Norwegians lost their taste for chicken in September 2014, when newspaper headlines warned consumers that antibiotic-resistant bacteria had been found in one-third of chicken fillets sold in Norwegian supermarkets.
Experts revealed that they themselves avoided touching chicken meat with their fingers for fear of ingesting the resistant bacteria.
The demand for chicken meat nationwide plummeted.
The only problem is that chicken fillets may be the least of our problems when it comes to antibiotic-resistant superbugs.
Recent research suggests that resistant bacteria can be found in most environments where there are humans and livestock, says Professor Yngvild Wasteson, of the Department of Food Safety and Infection Biology at the Norwegian University of Life Sciences (NMBU).
These bacteria have either evolved in the bodies of animals or people who have used antibiotics, or occur because antibiotics find their way into water or soil.
Even low concentrations of antibiotic contamination can cause bacteria to develop resistance. And the more that antibiotics are used in a particular place, the higher the risk is of encountering resistant bacteria in that area.
Wasteson says that Norway has done a relatively good job of limiting antibiotic use, so that resistant bacteria are less of a problem here than in many other countries. There’s a much higher risk of encountering problem bacteria in places like southern and eastern Europe, and in Southeast Asia, where antibiotic use is widespread.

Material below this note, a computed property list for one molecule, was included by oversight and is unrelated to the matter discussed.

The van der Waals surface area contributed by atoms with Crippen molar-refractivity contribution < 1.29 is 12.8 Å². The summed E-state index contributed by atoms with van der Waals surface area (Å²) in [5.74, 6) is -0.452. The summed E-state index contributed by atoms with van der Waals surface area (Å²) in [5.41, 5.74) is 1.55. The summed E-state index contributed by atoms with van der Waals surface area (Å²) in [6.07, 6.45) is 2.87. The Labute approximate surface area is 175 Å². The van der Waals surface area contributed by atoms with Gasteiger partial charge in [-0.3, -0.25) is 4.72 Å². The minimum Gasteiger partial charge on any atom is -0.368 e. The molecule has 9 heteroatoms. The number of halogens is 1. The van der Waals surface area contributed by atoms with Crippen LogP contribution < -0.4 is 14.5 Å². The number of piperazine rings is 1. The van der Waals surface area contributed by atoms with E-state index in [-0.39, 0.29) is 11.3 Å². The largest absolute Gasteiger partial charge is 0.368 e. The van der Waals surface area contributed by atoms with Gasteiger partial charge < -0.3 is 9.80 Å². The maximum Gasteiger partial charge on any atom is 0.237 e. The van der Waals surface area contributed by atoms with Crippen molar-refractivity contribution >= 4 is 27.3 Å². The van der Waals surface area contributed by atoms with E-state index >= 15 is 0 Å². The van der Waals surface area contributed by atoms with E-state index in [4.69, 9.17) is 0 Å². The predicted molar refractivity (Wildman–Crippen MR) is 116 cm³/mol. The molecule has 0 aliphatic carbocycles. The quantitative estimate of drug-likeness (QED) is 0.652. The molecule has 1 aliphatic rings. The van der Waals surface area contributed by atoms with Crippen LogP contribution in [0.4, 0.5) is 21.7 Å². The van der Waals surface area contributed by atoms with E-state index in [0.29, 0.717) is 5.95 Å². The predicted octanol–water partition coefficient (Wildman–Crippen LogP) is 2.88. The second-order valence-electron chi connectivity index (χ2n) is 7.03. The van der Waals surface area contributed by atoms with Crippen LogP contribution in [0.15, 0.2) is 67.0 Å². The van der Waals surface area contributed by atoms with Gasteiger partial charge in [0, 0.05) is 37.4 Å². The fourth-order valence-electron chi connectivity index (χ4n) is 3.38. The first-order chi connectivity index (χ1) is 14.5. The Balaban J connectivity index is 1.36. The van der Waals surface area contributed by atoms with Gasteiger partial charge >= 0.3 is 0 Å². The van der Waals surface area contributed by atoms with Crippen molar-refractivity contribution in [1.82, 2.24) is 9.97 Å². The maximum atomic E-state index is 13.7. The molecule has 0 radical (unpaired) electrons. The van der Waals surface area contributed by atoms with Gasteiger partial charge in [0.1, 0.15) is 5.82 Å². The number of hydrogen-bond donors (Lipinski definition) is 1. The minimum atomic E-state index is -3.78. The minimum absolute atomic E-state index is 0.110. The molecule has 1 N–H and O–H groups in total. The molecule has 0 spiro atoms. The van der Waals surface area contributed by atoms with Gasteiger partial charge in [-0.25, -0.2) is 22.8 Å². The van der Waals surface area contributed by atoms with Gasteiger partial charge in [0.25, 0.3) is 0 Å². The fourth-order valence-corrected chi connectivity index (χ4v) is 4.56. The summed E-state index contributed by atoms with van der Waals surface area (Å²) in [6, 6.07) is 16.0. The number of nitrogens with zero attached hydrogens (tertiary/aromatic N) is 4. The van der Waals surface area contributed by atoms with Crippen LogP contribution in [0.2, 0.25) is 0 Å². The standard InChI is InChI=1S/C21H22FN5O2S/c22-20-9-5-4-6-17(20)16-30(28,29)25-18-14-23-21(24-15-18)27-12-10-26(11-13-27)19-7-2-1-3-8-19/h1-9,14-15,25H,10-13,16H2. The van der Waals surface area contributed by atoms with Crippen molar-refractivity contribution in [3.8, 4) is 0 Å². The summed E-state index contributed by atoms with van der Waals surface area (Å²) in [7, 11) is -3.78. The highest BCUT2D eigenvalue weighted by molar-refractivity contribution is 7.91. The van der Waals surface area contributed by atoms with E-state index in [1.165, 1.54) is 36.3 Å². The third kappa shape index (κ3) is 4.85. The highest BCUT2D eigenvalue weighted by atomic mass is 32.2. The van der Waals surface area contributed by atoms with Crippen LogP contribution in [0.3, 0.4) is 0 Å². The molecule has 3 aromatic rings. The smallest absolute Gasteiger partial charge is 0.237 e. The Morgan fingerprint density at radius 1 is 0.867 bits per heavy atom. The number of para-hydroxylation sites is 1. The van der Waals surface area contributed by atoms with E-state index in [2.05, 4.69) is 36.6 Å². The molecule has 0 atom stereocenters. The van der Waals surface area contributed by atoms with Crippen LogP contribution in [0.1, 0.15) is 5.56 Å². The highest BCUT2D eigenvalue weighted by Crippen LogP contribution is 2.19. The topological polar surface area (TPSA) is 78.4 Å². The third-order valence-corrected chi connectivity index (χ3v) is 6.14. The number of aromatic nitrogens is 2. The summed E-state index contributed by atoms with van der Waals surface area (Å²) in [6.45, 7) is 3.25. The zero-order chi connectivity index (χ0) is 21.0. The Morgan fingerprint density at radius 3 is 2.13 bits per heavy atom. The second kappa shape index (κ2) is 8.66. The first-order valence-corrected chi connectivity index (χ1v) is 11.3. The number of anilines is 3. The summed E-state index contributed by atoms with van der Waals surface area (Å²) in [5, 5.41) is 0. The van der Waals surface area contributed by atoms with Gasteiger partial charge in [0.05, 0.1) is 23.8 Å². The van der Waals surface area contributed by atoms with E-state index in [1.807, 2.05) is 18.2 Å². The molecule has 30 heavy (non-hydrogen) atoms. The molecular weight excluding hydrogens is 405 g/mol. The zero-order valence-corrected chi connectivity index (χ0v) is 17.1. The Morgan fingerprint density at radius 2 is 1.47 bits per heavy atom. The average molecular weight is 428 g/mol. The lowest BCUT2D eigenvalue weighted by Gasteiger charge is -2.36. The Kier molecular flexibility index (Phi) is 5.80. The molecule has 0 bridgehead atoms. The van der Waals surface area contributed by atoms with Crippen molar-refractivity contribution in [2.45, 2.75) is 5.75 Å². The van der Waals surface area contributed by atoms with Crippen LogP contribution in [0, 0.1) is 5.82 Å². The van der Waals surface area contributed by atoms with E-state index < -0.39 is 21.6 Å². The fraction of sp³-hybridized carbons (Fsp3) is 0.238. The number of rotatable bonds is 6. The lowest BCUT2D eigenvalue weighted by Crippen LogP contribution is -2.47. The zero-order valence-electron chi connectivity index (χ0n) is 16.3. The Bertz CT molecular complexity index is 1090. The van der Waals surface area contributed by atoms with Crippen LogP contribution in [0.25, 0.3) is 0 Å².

India is a superbug hot spot. Spending just 48 hours in New Delhi is long enough to bring home the worst types of resistant bacteria in your gut, says Trine L'Abee-Lund, an associate professor at NMBU’s Veterinary College.
The problem with antibiotic-resistant bacteria is that they may not make you sick right away.
It’s only later, sometimes years later, if your immune system is weakened, that resistant bacteria may cause a problem. Your doctor may treat you with antibiotics, but none of them work.
Bacteria also have another unfortunate trait that makes resistance a problem: They swap genes.
Bacteria can simply exchange snippets of DNA with each other. This spreads antibiotic resistance from bacterium to bacterium, as well as between different species of bacteria.
Wasteson described one experiment conducted by NMBU researchers in 1994, in which they contaminated a hand towel with resistant bacteria from animals and common bacteria from humans, and let the towel sit at room temperature.
Within minutes the genes for antibiotic resistance had been added to the human bacteria.
This means the bacteria that travel from India in your gut can share their antibiotic resistance with other bacteria in your body or environment. The worst case is when dangerous, pathogenic bacteria acquire these new features.
Scientists know relatively little about resistant bacteria – from their lifespan in your body to the numbers and species in the environment.
Researchers have found resistant genes virtually everywhere, even areas that are not affected by human use of antibiotics, because bacteria and fungi naturally evolve antibiotic properties.
L'Abee-Lund says that recent studies of sediments under fish farms found bacteria with antibiotic resistance, even years after the industry stopped using fish antibiotics in feed.
It may seem futile to prevent unnecessary use of antibiotics for ear infections here in Norway, when other parts of the world are liberally dispensing drugs to people and animals.
But Wasteson and L'Abee-Lund say all antibiotic use matters.
“Any use of antibiotics can cause resistant bacteria to develop,” they say. “It is important to limit antibiotic use to cases where you really need it.”
Based on an article by Ingrid Spilde, which can be read in Norwegian at forskning.no